NOVA: Moving Shadows around Planet-Forming Star

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NOVA: Moving Shadows around Planet-Forming Star

Postby bystander » Thu Nov 09, 2017 3:36 pm

Astronomers See Moving Shadows Around Planet-Forming Star
Netherlands Research School for Astronomy (NOVA) | 2017 Nov 09

A team of mainly Dutch astronomers has observed moving shadows on a dust disk around a star. On multiple days they took a 'photo' of the star and its disk. They used the SPHERE instrument, partially built in the Netherlands, on the Very Large Telescope in Chile. Probably, processes in the inner disk cast their shadows at the outer disk. ...

The discovery builds on an earlier publication in which the researchers made one image of the disk. By making multiple images, the astronomers clearly saw variations in the shadows. As a result, they could study the shadows in more detail.

The astronomers observed the shadows near the star HD135344B. That's a young star at a distance of about 450 light years of the earth. The dust disk around the star shows striking spiral arms. The researchers suspect that they are caused by one or more heavy protoplanets that will evolve into Jupiter-like worlds. ...

Variable Dynamics in the Inner Disk of HD 135344B Revealed
with Multi-Epoch Scattered Light Imaging
- Tomas Stolker et al
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Re: NOVA: Moving Shadows around Planet-Forming Star

Postby sallyseaver » Sun Nov 12, 2017 7:10 am

Researchers made a case that planets (which are on the order of 10^4 km - 10^5 km wide) can affect large-scale modifications in a circumstellar disk which has a size on the order of 10^13 km to 10^14 km (80 au to 150 au).
https://www.nasa.gov/feature/goddard/spirals-dust-around-young-stars-may-betray-presence-of-massive-planets

I haven't read the research paper, but I don't buy it. With gravity dropping off as the inverse square of distance, and given the angular momentum that all particles in the circumstellar disk have, I don't see a protoplanet being able to affect gaseous matter, dust and rocks beyond about 10^4 km distant, maybe 10^5 km at the most.

Here are 2 other young star objects along with the same one above imaged by SPHERE
https://storage.googleapis.com/mass-vortex-theory.appspot.com/young-star-objects-observed-with-SPHERE_2016-eso1640a.jpg

It seems to me that the more we learn about young star objects, the more we see that does not match up with the current theory.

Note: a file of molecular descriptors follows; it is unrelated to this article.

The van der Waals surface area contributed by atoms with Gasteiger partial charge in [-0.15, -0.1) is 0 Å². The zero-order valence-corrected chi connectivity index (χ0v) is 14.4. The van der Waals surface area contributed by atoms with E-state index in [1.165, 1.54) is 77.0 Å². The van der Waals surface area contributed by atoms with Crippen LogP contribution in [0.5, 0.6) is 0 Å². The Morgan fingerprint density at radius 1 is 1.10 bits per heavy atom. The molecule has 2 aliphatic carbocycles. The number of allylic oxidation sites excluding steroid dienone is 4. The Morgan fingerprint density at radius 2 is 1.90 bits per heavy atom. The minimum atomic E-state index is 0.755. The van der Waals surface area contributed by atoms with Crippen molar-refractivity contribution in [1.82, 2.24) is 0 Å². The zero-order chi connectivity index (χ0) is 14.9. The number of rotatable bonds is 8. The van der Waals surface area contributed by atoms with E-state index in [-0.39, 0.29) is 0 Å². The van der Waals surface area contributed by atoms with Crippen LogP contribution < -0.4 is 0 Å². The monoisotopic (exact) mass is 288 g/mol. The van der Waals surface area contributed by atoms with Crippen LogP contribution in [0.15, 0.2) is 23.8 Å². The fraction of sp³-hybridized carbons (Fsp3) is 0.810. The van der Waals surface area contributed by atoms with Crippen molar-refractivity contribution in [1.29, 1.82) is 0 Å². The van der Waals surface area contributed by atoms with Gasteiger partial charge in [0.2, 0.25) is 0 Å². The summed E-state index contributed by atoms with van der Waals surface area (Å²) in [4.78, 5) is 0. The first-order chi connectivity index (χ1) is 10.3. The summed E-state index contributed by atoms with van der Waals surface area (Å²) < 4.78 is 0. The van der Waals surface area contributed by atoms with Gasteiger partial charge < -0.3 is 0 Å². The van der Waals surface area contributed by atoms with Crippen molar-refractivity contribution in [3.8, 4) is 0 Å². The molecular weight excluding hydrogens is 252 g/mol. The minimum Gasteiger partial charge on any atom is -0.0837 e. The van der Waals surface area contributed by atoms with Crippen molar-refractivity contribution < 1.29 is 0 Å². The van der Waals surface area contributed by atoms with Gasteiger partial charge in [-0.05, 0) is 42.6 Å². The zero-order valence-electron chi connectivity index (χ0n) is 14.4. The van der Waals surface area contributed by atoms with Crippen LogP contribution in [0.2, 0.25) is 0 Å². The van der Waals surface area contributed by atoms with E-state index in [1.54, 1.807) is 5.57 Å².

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Re: NOVA: Moving Shadows around Planet-Forming Star

Postby sallyseaver » Tue Nov 14, 2017 10:59 am

I thought about this more. I think that the scale between a planet and the protostellar disk beyond 1 au from the center, is like the relationship between a pea and the clouds in the sky. [How different is the atmosphere from the outer region of a protostellar disk?] We can see clouds, just like we can see the gases of a protostellar disk. A pea is about .5 cm. Clouds are present between 6 and 25 km above the surface of the earth. If you were able to connect a pea to a long length of string and spun it around and around in an open space under cloud cover, would you expect to affect clouds in the sky? The scale of difference between the pea (5 x 10^-3 m) and a cloud covering of 100s of kilometers wide at a distance of 6-25 km (6-25 x 10^3 m) above the pea is 10^6. I don't think an even more dense atmosphere would matter. The pea would swing through the air and its surrounding disturbance could be measured at what distance do you think? Maybe a meter above and below the orbiting pea? This is a scale difference of about 10^3. And such a disturbance would not be able to be seen at large distances comparable to the light years that we are away from the young star object in the image.

A whole bunch of smaller rocks that are in the process of aggregating into a planet would have even less power to affect the gases of the protostellar disk, since they are smaller masses with similar angular velocity.

The scale difference between a protoplanet and the gases at a distance that make up the spiral arms in the image are even greater than 10^6. So I take it back, I don't think that protoplanets can gravitationally affect gases at a distance of 10^4 to 10^5 greater than its diameter. I know that fluid dynamics can get pretty complex, but a computer simulation that has a pea-like protoplanet-sized bunch of mass affecting a huge protostellar disk of gas goes beyond credibility.

Please provide the reasoning for why planets can affect the ripples in a protoplanetary disk, when a pea spinning in an open space would not affect ripples in the clouds at 6-25 km above. What am I missing and why do you accept this research?

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Re: NOVA: Moving Shadows around Planet-Forming Star

Postby neufer » Tue Nov 14, 2017 1:59 pm

sallyseaver wrote:
Please provide the reasoning for why planets can affect the ripples in a protoplanetary disk, when a pea spinning in an open space would not affect ripples in the clouds at 6-25 km above. What am I missing and why do you accept this research?

Planets can't affect the ripples in this protoplanetary disk.

However, "heavy protoplanets" can project shadows onto this protoplanetary disk.
Art Neuendorffer